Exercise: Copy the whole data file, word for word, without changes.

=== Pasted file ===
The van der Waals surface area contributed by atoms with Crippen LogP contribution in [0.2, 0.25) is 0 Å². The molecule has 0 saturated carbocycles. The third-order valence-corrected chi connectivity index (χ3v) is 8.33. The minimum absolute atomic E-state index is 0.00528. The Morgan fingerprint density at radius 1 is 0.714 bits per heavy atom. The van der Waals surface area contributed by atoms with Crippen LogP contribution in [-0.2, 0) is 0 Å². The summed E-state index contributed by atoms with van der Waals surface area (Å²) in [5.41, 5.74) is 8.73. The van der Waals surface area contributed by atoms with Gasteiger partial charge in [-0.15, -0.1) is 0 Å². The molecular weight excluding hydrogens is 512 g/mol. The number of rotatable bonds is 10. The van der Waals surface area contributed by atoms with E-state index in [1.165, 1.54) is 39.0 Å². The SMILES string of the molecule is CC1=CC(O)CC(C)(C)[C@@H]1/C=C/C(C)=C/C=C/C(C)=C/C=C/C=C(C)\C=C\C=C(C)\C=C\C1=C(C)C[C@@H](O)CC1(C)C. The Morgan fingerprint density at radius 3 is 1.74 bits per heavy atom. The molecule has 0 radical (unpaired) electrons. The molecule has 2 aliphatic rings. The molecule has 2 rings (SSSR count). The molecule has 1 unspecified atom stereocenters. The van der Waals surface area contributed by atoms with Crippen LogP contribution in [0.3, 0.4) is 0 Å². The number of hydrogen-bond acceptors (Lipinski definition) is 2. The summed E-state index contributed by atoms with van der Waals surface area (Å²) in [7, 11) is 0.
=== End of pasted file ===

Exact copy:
The van der Waals surface area contributed by atoms with Crippen LogP contribution in [0.2, 0.25) is 0 Å². The molecule has 0 saturated carbocycles. The third-order valence-corrected chi connectivity index (χ3v) is 8.33. The minimum absolute atomic E-state index is 0.00528. The Morgan fingerprint density at radius 1 is 0.714 bits per heavy atom. The van der Waals surface area contributed by atoms with Crippen LogP contribution in [-0.2, 0) is 0 Å². The summed E-state index contributed by atoms with van der Waals surface area (Å²) in [5.41, 5.74) is 8.73. The van der Waals surface area contributed by atoms with Gasteiger partial charge in [-0.15, -0.1) is 0 Å². The molecular weight excluding hydrogens is 512 g/mol. The number of rotatable bonds is 10. The van der Waals surface area contributed by atoms with E-state index in [1.165, 1.54) is 39.0 Å². The SMILES string of the molecule is CC1=CC(O)CC(C)(C)[C@@H]1/C=C/C(C)=C/C=C/C(C)=C/C=C/C=C(C)\C=C\C=C(C)\C=C\C1=C(C)C[C@@H](O)CC1(C)C. The Morgan fingerprint density at radius 3 is 1.74 bits per heavy atom. The molecule has 0 radical (unpaired) electrons. The molecule has 2 aliphatic rings. The molecule has 2 rings (SSSR count). The molecule has 1 unspecified atom stereocenters. The van der Waals surface area contributed by atoms with Crippen LogP contribution in [0.3, 0.4) is 0 Å². The number of hydrogen-bond acceptors (Lipinski definition) is 2. The summed E-state index contributed by atoms with van der Waals surface area (Å²) in [7, 11) is 0.